By Gracie Bonds Staples The Atlanta Journal-Constitution Tues., June 19, 2018 Suicide is now the 10th leading cause of death in the U.S., and yet we still talk about it in whispers — if we talk about it at all. Time, though, has a way of demanding us to say something, do something. That time came in quick heartbreaking succession when fashion designer Kate Spade and author/chef Anthony Bourdain had both died from apparent suicide, and well, we had a reference point. Everybody was talking. That’s always a good thing. Talking about suicide and specifically about mental illness helps decrease stigma. It also helps raise awareness about the warning signs and the role we can play to help those battling mental health get the care they need. The big question that often arises for many of us is what can we do to prevent it? Article Continued Below Sadly, not much, according to experts. Read more: Helping people with suicidal thoughts needs the courage … [Read more...] about Experts weigh in on the difficulties of preventing suicide
Leading cause of death in the u s
By BENEDICT CAREY The New York Times Thu., June 7, 2018 Suicide rates rose steadily in nearly every state from 1999 to 2016, increasing 25 per cent nationally, the Centers for Disease Control and Prevention reported Thursday. In 2016, there were more than twice as many suicides as homicides. The figures were released two days after the death of celebrity designer Kate Spade. The New York City Medical Examiner’s Office has ruled her death a suicide. She had struggled with depression and anxiety for years, according to a statement released by her husband, Andrew Spade. “She was actively seeking help and working closely with her doctors to treat her disease,” he wrote. CDC officials, however, said that the national increase in suicide rates cannot be linked to a particular mental health diagnosis. The new analysis found that nearly 45,000 Americans ages 10 or older died by their own hand in 2016. The increase varied widely by state, from a low of 6 per … [Read more...] about U.S. suicide rates have increased 25 per cent nationally since 1999, report says
(Reuters Health) -Most states don't require suicide prevention training for healthcare professionals and those that do vary widely in the scope of their policies, U.S. researchers say.Despite national recommendations in place since 2012, researchers found that as of 2017, only 10 states - California, Indiana, Kentucky, Nevada, New Hampshire, Pennsylvania, Tennessee, Utah, Washington and West Virginia - required mental and behavioral healthcare professionals to complete training in how to spot someone at risk for suicide and take preventive action.Only three of these states - Nevada, Washington and West Virginia - include other types of healthcare professionals like nurses and physicians in mandated training. In Indiana, only emergency medical providers are required to have the training.The notions that healthcare professionals are uniquely placed to help head off a suicide and that training to prepare them for that role should be mandatory date to the U.S. Surgeon General's 2001 … [Read more...] about Gaps remain in US state policies on suicide prevention training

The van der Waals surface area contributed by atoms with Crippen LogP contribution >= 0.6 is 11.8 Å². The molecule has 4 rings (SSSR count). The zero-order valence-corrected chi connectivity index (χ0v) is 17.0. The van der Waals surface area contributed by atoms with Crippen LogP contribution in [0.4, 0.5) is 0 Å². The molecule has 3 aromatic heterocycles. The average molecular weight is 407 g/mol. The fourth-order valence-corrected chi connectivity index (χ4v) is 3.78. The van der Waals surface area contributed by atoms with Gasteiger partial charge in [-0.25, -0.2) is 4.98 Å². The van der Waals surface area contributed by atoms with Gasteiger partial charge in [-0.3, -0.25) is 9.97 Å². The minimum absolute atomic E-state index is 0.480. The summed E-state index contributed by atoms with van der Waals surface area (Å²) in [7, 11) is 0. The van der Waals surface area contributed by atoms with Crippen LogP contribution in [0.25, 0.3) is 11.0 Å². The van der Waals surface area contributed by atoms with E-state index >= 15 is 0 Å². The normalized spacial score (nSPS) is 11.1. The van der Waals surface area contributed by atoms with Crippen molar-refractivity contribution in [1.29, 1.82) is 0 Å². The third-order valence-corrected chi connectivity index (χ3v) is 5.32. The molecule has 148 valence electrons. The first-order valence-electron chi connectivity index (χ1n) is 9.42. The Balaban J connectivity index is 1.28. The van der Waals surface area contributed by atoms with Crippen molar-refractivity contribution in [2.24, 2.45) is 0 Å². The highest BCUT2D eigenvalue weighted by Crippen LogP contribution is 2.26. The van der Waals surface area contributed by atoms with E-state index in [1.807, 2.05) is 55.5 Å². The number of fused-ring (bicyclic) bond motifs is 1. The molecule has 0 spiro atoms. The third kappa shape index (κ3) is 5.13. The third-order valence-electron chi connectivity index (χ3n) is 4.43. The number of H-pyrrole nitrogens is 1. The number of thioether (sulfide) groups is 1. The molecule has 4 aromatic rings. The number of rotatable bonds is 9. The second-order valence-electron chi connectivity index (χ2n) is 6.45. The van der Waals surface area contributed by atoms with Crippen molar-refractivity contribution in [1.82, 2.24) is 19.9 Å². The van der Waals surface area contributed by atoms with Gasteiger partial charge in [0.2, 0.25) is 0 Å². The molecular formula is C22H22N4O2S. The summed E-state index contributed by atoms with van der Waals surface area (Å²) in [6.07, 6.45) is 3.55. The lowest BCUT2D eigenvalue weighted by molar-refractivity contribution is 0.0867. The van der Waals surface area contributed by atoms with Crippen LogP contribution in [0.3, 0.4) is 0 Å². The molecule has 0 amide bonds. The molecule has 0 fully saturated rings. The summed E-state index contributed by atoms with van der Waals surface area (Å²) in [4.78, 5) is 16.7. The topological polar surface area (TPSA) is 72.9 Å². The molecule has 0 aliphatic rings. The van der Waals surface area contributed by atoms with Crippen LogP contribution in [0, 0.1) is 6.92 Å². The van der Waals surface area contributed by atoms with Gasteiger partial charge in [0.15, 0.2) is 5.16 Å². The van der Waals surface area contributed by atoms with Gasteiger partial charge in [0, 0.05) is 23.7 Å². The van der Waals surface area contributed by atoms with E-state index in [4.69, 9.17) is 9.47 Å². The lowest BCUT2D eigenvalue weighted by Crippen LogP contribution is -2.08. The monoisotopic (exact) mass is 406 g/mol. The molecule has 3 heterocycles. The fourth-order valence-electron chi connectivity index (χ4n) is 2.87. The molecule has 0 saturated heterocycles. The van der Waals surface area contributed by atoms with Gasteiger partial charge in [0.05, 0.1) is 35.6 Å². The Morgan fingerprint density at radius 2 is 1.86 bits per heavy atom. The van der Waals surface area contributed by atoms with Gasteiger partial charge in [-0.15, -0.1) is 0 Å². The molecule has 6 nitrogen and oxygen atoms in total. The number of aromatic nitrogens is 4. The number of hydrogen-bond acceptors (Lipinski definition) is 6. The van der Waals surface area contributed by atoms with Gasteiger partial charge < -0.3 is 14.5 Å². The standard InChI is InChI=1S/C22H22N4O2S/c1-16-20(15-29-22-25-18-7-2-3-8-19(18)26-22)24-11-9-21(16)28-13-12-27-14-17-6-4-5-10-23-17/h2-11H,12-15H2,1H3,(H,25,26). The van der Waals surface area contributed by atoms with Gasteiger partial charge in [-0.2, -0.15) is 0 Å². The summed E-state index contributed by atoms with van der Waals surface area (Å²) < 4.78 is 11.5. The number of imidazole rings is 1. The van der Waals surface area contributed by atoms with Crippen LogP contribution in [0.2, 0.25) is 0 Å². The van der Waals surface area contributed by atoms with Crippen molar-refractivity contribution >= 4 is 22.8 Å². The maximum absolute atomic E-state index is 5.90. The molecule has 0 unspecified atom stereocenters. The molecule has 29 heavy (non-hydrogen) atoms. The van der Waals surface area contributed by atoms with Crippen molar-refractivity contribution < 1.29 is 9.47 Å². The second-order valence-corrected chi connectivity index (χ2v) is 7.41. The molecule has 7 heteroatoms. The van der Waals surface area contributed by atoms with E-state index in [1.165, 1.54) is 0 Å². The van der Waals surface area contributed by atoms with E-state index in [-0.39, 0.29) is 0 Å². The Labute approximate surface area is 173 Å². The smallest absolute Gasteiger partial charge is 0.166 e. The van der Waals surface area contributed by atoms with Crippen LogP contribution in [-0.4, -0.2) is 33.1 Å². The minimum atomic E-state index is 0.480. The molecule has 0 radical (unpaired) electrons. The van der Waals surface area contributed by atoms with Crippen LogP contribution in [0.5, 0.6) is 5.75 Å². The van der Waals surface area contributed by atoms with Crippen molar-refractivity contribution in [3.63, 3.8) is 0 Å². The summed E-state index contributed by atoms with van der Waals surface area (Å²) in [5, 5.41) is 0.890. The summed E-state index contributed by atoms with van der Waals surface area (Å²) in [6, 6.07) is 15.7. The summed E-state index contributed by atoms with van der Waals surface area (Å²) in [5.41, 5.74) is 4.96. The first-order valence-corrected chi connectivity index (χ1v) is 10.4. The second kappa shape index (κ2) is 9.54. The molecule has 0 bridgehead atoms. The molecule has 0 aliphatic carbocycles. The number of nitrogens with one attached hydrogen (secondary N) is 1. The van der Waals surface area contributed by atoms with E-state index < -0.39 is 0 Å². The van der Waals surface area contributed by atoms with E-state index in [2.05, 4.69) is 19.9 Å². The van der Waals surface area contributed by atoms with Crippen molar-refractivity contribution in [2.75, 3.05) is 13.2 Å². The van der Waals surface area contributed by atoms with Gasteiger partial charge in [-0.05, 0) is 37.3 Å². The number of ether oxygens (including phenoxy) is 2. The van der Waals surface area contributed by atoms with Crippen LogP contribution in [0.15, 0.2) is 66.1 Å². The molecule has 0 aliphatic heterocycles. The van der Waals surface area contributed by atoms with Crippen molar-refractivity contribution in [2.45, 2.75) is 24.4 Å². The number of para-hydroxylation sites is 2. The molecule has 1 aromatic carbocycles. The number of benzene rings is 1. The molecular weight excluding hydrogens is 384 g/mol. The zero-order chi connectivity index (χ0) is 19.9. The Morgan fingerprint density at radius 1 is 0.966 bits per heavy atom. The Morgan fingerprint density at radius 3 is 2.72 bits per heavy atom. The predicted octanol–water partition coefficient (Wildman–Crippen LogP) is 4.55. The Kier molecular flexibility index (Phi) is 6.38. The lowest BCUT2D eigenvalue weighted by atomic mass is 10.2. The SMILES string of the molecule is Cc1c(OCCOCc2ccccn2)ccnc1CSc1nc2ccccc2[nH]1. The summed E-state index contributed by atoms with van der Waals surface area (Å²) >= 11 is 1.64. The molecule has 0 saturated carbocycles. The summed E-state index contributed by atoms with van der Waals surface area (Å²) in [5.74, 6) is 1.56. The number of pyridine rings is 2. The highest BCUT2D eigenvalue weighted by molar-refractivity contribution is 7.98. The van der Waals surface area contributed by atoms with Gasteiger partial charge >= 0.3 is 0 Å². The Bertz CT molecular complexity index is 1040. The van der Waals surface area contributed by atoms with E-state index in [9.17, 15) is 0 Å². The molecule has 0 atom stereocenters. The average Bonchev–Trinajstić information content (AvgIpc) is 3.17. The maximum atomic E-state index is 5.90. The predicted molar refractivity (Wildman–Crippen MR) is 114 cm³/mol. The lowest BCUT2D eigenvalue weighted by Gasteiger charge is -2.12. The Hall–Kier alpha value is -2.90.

By Jesse McLean Investigative Reporter Thu., May 3, 2018 Purdue Pharma, the maker of OxyContin, paid Canadian doctors nearly three-and-a-half times more money than it doled out to U.S. prescribers, according to a Star analysis of the drug maker’s physician payments adjusted for the countries’ populations. Purdue Canada gave just over $2 million to Canadian health-care professionals in 2016 for services such as consulting and delivering speeches on conditions and treatments. That same year, U.S.-based Purdue Pharma L.P. paid American physicians $5.53 million (Canadian), according to a U.S. government database showing the financial ties between Big Pharma and prescribers. (2016 is the only year payment data is publicly available for both countries.) That means for every 1,000 residents, Purdue spent $58 on Canadian doctors compared to $17 in the U.S. Another way to look at it: Purdue gave $24 for every Canadian physician, while its U.S. operations … [Read more...] about Why did the maker of OxyContin pay Canadian doctors nearly three-and-a-half times more money per capita than it doled out to U.S. prescribers?
(Reuters Health) - People living in the U.S. but born elsewhere may have lower risk for heart disease and stroke than their native-born neighbors, suggests a new study.Foreign-born residents had a range of risks, however. Women from Europe and men from Africa or South America had the lowest stroke rates compared to U.S.-born peers. Heart disease rates were lowest among men and women from Asia, the Caribbean, Central America and Mexico and highest among men from the Indian Subcontinent and Europe.Heart disease is the top cause of death in the U.S., and stroke is the fifth-leading cause, the study team points out in the Journal of the American Heart Association.Past research has suggested that U.S. residents born elsewhere are less likely to die of heart disease than those born in the U.S., and less likely to have heart disease risk factors like obesity, diabetes and high blood pressure, the authors note.The foreign-born population of the U.S. has swelled from less than 10 million in … [Read more...] about Less heart disease, stroke in immigrants than in US-born